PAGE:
### 5.4 Future Directions for Work on the ProBioSim Simulator

Future work to further develop the ProBioSim simulator may include performance optimizations as well as the implementation of alternative simulation algorithms, such as tau-leaping (Gillespie, 2001), or the implementation of additional rate laws, such as Michaelis–Menten kinetics. To enhance the expressiveness of the system, the format of the perturbation functions outlined herein could be generalized to modify other simulation parameters. In particular, the ability to perturb rate constant values would allow ProBioSim to straightforwardly model physical changes in the system, such as changes in temperature or pH (Idili et al., 2014) or the activation of optical control signals (Prokup et al., 2012). These are of interest because they could be used to modulate the behavior of an experimental implementation of the learning CRNs outlined earlier. The simulator could also be modified to explicitly model dilution effects when species are added to perturb the system, as these are *not* currently modeled explicitly. Our current assumption is reasonable if one makes the assumption that the volume of new sample added during the perturbation is negligible compared to the overall reaction volume. However, it is worth noting that the flexibility of our perturbation function approach could already be used to model these effects; any changes in this regard would be purely for convenience. One could also imagine implementing triggers for events based on state-based predicates, such as the counts or concentrations of various species. These could be implemented (to some extent) within the perturbation function framework, although such conditional perturbations could only possibly be applied at the prespecified times at which the perturbation function is applied. Finally, the ProBioSim simulator could in principle be integrated with techniques for parameter estimation to infer rate constants and other model parameters based on experimental data, although this would only be of real use if such data were available: this is not yet the case for experimental implementations of learning in chemical reaction networks.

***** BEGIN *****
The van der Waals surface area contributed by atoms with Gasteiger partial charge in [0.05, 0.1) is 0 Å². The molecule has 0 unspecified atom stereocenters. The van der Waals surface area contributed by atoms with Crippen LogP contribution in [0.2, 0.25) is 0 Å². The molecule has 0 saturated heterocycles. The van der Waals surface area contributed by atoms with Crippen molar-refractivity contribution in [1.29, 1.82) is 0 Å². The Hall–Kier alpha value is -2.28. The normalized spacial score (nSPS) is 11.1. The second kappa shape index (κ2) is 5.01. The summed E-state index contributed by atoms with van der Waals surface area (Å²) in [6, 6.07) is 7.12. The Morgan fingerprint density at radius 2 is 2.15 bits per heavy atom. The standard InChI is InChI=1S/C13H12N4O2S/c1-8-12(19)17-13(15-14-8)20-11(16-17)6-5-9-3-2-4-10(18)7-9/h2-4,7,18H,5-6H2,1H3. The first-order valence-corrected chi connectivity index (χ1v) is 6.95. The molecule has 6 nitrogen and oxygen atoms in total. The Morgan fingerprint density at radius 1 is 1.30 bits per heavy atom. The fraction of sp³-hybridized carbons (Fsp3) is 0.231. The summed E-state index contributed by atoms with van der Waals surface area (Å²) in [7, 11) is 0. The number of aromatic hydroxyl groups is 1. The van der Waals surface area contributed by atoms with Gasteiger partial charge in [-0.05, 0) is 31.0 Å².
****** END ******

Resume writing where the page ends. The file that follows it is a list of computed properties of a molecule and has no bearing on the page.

## 6 Conclusions

In conclusion, we have reported a design for novel abstract CRNs that can implement supervised learning via the standard backpropagation training algorithm. This CRN design directly implements the mathematics of backpropagation for a class of nonlinear neurons using the leaky ReLU nonlinear transfer function. We have demonstrated the capabilities of this system to carry out learning tasks by training it to learn the two-input XOR logic function, a function that is not linearly separable and thus provably requires the use of a multilayer network. In addition, we have reported ProBioSim, a simulator for CRNs that incorporates the novel capability to define perturbations to the concentrations (or counts) of species as the results of arbitrary pieces of code expressed in the host programming language, Python. This enables the straightforward modeling of nontrivial environmental responses to the behavior of the CRN component of the system, such as our training protocols. These would otherwise require an ad hoc infrastructure for calculating and implementing these perturbations to be constructed around the underlying simulator. Our approach allows such calculations to be integrated directly into the simulation engine via a straightforward mechanism, enabling facile programming of complex interdependencies between an abstract CRN and the simulated training environment. ProBioSim is released under an open source license, and the source code is available online at https://github.com/matthewlakin/ProBioSim/.

## Acknowledgments

This material is based on work supported by the National Science Foundation under grants 1518861 and 1935087.

## References

*Stentor*: A response-dependent process